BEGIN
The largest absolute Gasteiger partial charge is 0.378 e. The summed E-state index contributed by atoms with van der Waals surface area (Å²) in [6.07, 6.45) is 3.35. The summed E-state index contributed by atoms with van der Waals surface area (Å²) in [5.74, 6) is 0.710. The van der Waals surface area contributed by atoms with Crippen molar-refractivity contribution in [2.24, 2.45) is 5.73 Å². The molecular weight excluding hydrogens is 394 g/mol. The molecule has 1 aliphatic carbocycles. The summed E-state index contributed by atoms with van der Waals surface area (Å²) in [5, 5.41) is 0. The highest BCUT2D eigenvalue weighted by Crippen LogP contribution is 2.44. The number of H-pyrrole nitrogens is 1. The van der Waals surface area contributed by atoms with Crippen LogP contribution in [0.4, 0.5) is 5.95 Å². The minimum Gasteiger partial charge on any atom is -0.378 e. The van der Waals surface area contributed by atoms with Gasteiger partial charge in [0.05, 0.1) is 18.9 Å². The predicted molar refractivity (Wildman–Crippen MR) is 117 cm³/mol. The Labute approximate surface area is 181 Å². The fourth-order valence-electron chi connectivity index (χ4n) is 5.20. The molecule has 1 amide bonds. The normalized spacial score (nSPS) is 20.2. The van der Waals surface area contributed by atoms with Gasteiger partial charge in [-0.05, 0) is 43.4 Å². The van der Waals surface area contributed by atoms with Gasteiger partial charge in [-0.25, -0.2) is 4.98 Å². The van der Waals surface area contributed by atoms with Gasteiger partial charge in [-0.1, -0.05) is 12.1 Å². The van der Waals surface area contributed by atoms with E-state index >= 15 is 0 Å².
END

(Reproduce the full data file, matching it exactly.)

The largest absolute Gasteiger partial charge is 0.378 e. The summed E-state index contributed by atoms with van der Waals surface area (Å²) in [6.07, 6.45) is 3.35. The summed E-state index contributed by atoms with van der Waals surface area (Å²) in [5.74, 6) is 0.710. The van der Waals surface area contributed by atoms with Crippen molar-refractivity contribution in [2.24, 2.45) is 5.73 Å². The molecular weight excluding hydrogens is 394 g/mol. The molecule has 1 aliphatic carbocycles. The summed E-state index contributed by atoms with van der Waals surface area (Å²) in [5, 5.41) is 0. The highest BCUT2D eigenvalue weighted by Crippen LogP contribution is 2.44. The number of H-pyrrole nitrogens is 1. The van der Waals surface area contributed by atoms with Crippen LogP contribution in [0.4, 0.5) is 5.95 Å². The minimum Gasteiger partial charge on any atom is -0.378 e. The van der Waals surface area contributed by atoms with Gasteiger partial charge in [0.05, 0.1) is 18.9 Å². The predicted molar refractivity (Wildman–Crippen MR) is 117 cm³/mol. The Labute approximate surface area is 181 Å². The fourth-order valence-electron chi connectivity index (χ4n) is 5.20. The molecule has 1 amide bonds. The normalized spacial score (nSPS) is 20.2. The van der Waals surface area contributed by atoms with Gasteiger partial charge in [-0.05, 0) is 43.4 Å². The van der Waals surface area contributed by atoms with Gasteiger partial charge in [-0.25, -0.2) is 4.98 Å². The van der Waals surface area contributed by atoms with Gasteiger partial charge in [-0.1, -0.05) is 12.1 Å². The van der Waals surface area contributed by atoms with E-state index >= 15 is 0 Å².